Aortic Stenosis

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    • Aortic stenosis
      • Etiology
        • Degenerative calcific disease (idiopathic, older population)
        • Bicuspid aortic valve (MCQ)
          • most common congenital valve abnormality
          • can result in aortic stenosis around age 40.
      • Symptoms
        • Usually asymptomatic early in course
        • Dyspnea
        • Angina and syncope (typically exertional): (MCQ)
          • Occurs particularly during exercise—peripheral resistance falls, LV pressure remains the same due to stenotic valve,
          • CO cannot maintain BP causing syncope(MCQ)
          • low BP to coronary arteries causes angina
        • Heart failure
      • Diagnosis/signs
        • Forceful apex beat with normally located PMI
        • Loud systolic ejection murmur(MCQ)
          • crescendo–decrescendo
          • medium pitched
          • loudestat 2nd R interspace
          • radiates to carotids
        • Paradoxical splitting of S2(MCQ)
        • Narrow pulse pressure(MCQ)
        • ECG may show left ventricular strain pattern.(MCQ)
        • Echocardiography demonstrates diseased valve.
        • Calcification of aortic valve may be seen on CXR.
      • Treatment
        • Avoid strenuous activity.
        • Avoid afterload reduction.(MCQ)
        • Valve replacement is definitive therapy.(MCQ)
        • Valvuloplastyproduces only temporary improvement as rate of restenosis is very high.
      • Prognosis:
        • Mean survival for patients withAS and:(MCQ)
          • Angina= 5 years
          • Syncope= 2–3 years
          • Heart failure= 1–2 years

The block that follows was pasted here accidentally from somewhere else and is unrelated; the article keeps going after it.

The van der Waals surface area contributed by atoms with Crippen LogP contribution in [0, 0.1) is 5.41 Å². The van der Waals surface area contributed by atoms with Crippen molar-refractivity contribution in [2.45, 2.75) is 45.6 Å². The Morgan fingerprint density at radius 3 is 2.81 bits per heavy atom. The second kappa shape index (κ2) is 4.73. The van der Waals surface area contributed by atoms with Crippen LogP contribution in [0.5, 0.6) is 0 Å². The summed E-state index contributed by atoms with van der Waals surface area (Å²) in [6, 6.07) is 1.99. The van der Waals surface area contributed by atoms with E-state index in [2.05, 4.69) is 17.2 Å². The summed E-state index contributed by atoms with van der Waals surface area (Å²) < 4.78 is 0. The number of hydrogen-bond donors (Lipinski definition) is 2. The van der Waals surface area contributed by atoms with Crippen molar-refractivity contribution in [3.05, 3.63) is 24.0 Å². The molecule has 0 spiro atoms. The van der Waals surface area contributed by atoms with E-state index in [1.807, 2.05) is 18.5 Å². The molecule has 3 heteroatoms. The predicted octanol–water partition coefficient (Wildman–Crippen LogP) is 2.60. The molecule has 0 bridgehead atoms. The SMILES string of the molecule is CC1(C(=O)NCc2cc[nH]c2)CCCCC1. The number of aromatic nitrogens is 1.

• Clinical pearls :
          • Left ventricular strain pattern is ST segment depression and T wave inversion in I, aVL, and left precordial leads.(MCQ)
          • Patients with aortic stenosis should be considered for valve replacement for:(MCQ)
            • Persistent symptoms
            • Aortic orifice <0.7 cm2 body surface area
            • Gradient >70 mm Hg
          • Congenital bicuspid aortic valve, usually asymptomatic until middle or old age.
          • "Degenerative" or calcific aortic stenosis;same risk factors as atherosclerosis.(MCQ)
          • Symptoms likely once the peak echo gradient is > 64 mm Hg.(MCQ)
          • Delayed and diminished carotid pulses.(MCQ)
          • Soft, absent, or paradoxically split S2.(MCQ)
          • Harsh systolic murmur, sometimes with thrill along left sternal border, often radiating to the neck; may be louder at apex in older patients.(MCQ)
          • ECG usually shows LVH
          • calcified valveis seen on radiography or fluoroscopy.
          • Echocardiography/Doppler is diagnostic.(MCQ)
          • Surgery indicated for symptoms.
          • Surgical risk is typically low even in the very elderly.(MCQ)
          • Surgery considered for asymptomatic patients with severe aortic stenosis.
          • In mild or moderate cases where the valve is still pliable, an ejection click may precede the murmur.
          • Gallaverdinphenomenon(MCQ)